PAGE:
Alan Johnson: On the basis of the value of their time. We must find a way to calculate what an hour of a person's time is worth, whether that person is employed or self-employed. I believe that such calculations are made in the civil courts.

This issue is important and requires care. Amendment No. 15, which was tabled by the hon. Member for Runnymede and Weybridge, seeks to ensure that regulations enabling tribunals to make awards in respect of preparation time also contain some mechanism for assessing the amount of such awards. According to the amendment, the mechanism should involve taxation or settlement by other means, or fixed sums should

    ''be payable by reference to criteria set out in the regulations.''

Taxation or detailed assessment would not be applicable, however. We are talking not about something tangible in terms of legal costs, but about something that is not made under a particular head of expenditure or loss. Determining the amount by reference to proof of costs incurred would be difficult and time consuming, and that would not be the best way to approach the matter. Instead, the tribunal will assess the appropriate amount in the light of all the circumstances. Challenging such an award would not be an exercise in taxation or detailed assessment in the courts, but would involve disputing the way in which the tribunal exercised its discretion in making the award.

A sensible basis in regulation will deal with the disparity between the resources of the employer, given a scenario in which the employer is the respondent, and those of the applicant, who might be unemployed. The tribunal is always obliged to consider such issues on the basis of what is reasonable. That is why the average cost award last year—there were 247 of them—was £295. In all cases of cost awards, the tribunal takes into account the reasonableness of the award, and that will be no different under the regulations. We shall not exceed £10,000 costs; awards must be within that figure.

My hon. Friend the Member for Wolverhampton, South-West suggested that an award could be a percentage of the total. That is a valid point, and we shall look at it in the consultation. I would not rule it out at the moment. However, I would rule out deciding on an issue-by-issue basis. I think that we all agree on the need for clear guidelines for tribunals.

Judy Mallaber: I am unclear whether my hon. Friend the Minister is saying that if the applicant is successful in being awarded preparation costs, those costs will be limited to his hourly pay rate or, if the person is unemployed, to his former hourly pay rate. Even if there is a limit on the costs, there will inevitably be substantial disparity between the hourly rates that could be awarded in costs to the applicant and to the respondent.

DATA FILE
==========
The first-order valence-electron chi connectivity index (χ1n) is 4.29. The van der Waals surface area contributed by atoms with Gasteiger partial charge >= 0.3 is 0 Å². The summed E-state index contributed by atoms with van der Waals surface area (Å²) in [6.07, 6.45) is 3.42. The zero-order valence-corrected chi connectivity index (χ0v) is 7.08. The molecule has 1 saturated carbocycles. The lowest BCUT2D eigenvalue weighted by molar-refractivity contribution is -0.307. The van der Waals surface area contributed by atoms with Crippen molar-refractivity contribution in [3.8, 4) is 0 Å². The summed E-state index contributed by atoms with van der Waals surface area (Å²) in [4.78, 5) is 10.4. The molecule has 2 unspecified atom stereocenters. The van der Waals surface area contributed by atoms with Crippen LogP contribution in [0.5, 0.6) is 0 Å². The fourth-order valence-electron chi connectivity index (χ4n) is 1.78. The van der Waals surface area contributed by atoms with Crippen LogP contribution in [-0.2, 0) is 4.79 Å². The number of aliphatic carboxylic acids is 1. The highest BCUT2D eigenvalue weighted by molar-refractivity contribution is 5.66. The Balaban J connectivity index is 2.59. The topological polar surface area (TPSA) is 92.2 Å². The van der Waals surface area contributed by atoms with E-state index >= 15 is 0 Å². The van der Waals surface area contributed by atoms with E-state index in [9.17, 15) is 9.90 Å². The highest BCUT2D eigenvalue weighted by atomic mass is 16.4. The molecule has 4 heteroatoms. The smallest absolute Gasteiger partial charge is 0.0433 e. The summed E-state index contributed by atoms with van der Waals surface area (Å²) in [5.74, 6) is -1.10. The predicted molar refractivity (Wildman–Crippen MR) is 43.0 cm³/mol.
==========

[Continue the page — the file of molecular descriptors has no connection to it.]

Column Number: 63

Alan Johnson: The actual costs would be the figure. Some 19 per cent. of employment cases concern professionals, so in the case of, say, Robbie Williams, on whatever he earns each week, the figure would be based on the actual costs.

Mr. Hammond: Who is Robbie Williams?

Alan Johnson: The hon. Gentleman has just about caught up with the Beatles now that two of them have died.

My hon. Friend the Member for Amber Valley is correct in that disparity exists, but there is disparity only in the amount that an individual would lose. Whether an applicant is a postman or a solicitor, the cost is based on something tangible—the time used. While there will be disparities, they will be fair and just.

Rob Marris: I should like to probe that point and the broader issue of witnesses, to which the Minister adverted before. Witnesses receive expenses for attending a tribunal. They do not receive expenses for preparation time. More and more frequently, tribunals make orders for witnesses, or parties with their witnesses, to produce statements before the tribunal in order to clarify issues. That often requires the prospective witness to spend an hour or more with a representative or with the applicant.

There is not only disparity between the hourly rates of, say, a managing director and a postman. There is further disparity in that there is generally only one applicant. I know that there can be group actions, but it likely that one postman might get together with former colleagues and fellow workers to put his case.

In the case of a company—particularly a large company—a board of directors would have to meet to discuss, for example, a race discrimination case brought by an individual, as the board of directors of the Ford Motor Company in Dagenham might have done when it faced cases brought by the Transport and General Workers Union. When considering preparation time, should we add in the preparation time of the managing director, the chief executive, the chairman, the treasurer, the company secretary and perhaps 15 people sitting round a table? Upwards of a dozen people on the respondent's side may deal with a case and expend preparation time, whereas there will usually be only one person on the applicant's side, and possibly some witnesses. That increases disparity. Will the guidelines cover that scenario, in terms of caps and percentages?

12.45 pm

Previous Contents Continue

House of Commons home page Parliament home page House of Lords home page search page enquiries ordering index

©Parliamentary copyright 2001
Prepared 11 December 2001